But that spark of distrust and refusal to bend the knee might be part of what saved my ass through life.



posted on Oct, 13 2017 @ 03:34 AM
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originally posted by: NightSkyeB4Dawn
a reply to: SprocketUK

Id take jail over not significantly changing the life of someone who hurt my kids like that, but then I am a normal bloke not some idiot.

Be careful with statements like that, and don't ever let your children hear you say that.

There have been many cases were children were being abused and they didn't speak up because they feared the actions of their father or family members. They feared losing their father or family by death or jail, more than they feared the abuse.

When you tell your child you would hurt or kill someone if they hurt them. They usually believe you, and would be every hesitant to tell you if they were being abused.





Oh I agree totally, only one of my kids looks at ATS though and he is 17 and able to understand what I was getting at.
Besides, jail? ha, 3 square meals a day your own telly ad free dental care



posted on Oct, 13 2017 @ 05:24 AM
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originally posted by: InTheLight
Hey women aren't that different from you men, we follow the same path, but with different rules.


True. Men can do science.



posted on Oct, 13 2017 @ 07:24 AM
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Thank you for a very educational read, apparently I am more sheltered than I realized. Although I'm now in my sixties, and married for forty years. I was raised to treat women with respect and to behave as a southern gentleman. I would have no problem stepping up to defend a ladies honor and have done so a few times in my life with out being jailed. Some people have no moral compass. Both men and women are capable of crossing the line. How you deal with it defines who you are.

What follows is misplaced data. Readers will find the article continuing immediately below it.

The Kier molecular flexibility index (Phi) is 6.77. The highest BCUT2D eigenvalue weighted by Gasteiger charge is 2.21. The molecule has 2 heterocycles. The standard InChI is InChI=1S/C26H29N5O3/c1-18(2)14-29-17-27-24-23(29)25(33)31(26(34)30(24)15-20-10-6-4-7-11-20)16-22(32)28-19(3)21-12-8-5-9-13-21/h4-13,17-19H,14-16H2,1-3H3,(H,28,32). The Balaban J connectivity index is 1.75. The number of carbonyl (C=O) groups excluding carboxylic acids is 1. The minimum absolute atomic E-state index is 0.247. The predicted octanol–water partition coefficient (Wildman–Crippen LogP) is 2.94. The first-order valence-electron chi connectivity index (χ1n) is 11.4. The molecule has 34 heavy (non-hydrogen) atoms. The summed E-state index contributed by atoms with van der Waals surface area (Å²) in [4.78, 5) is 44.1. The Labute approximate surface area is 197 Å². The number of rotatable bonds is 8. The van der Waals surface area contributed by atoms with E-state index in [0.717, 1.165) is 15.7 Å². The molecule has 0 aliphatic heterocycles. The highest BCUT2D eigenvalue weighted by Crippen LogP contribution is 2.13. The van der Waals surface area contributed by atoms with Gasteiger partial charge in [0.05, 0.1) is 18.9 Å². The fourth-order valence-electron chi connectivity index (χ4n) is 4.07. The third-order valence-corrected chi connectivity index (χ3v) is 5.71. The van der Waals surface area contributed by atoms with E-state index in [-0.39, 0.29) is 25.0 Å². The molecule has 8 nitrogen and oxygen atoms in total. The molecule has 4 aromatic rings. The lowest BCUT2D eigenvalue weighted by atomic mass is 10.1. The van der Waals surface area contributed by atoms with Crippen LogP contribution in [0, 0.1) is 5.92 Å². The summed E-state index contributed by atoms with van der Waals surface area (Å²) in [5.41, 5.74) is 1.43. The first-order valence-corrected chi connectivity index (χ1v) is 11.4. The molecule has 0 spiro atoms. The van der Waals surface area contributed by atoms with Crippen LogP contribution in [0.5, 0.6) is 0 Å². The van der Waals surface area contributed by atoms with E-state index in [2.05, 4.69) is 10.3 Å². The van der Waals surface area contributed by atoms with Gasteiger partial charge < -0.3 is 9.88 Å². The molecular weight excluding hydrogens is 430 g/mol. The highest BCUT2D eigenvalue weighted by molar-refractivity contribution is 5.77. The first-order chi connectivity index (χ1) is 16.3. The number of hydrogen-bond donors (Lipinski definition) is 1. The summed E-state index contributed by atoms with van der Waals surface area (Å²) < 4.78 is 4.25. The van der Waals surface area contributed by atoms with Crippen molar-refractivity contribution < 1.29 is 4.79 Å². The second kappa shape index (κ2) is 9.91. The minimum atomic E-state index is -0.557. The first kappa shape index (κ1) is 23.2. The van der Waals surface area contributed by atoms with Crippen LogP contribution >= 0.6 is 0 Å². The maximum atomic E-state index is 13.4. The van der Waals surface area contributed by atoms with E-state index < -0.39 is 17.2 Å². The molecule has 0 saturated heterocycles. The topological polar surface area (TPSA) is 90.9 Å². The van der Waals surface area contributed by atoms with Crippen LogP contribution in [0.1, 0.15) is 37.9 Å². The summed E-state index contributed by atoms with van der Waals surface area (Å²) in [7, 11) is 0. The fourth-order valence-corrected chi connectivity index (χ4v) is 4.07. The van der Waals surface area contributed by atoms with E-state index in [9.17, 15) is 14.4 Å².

I am not nave enough to belive women are the weaker sex. I have tried my dead level best to prepare my granddaughters for life. Both are black belts and both can shoot. I respect women and admire strong, decisive, role models.

I find the idea sex by force as well as the Hollywood experience revolting. I now understand a little more, why we are an armed society.

Perhaps my time has pasted.



posted on Oct, 13 2017 @ 07:28 AM
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originally posted by: Nickn3

Perhaps my time has pasted.


Hope not mate. boys need to see proper role models when they are growing up else they only get the bad examples



posted on Oct, 13 2017 @ 07:44 AM
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a reply to: silo13

Horrible stories from most of us and even many times our friends and families just shrugged-you're a girl so just accept it.

If you don't believe it continues to this day you just arn't listening.

The positive take is the small quiet voices are getting louder and with modern stronger more powerful women the voices are being heard.

So, please, to all women, speak out, cry loud, we will hear you.



posted on Oct, 13 2017 @ 07:46 AM
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a reply to: MRuss

All I can say is, Amen Sister. Thank you for sharing this.

It does change you. It made me wary and at times afraid. It messed with my sense of personal boundaries. A lot more than that too, of course, especially because it was always somehow expected that it was just going to be that way. No consequences for the ones who acted so disrespectfully.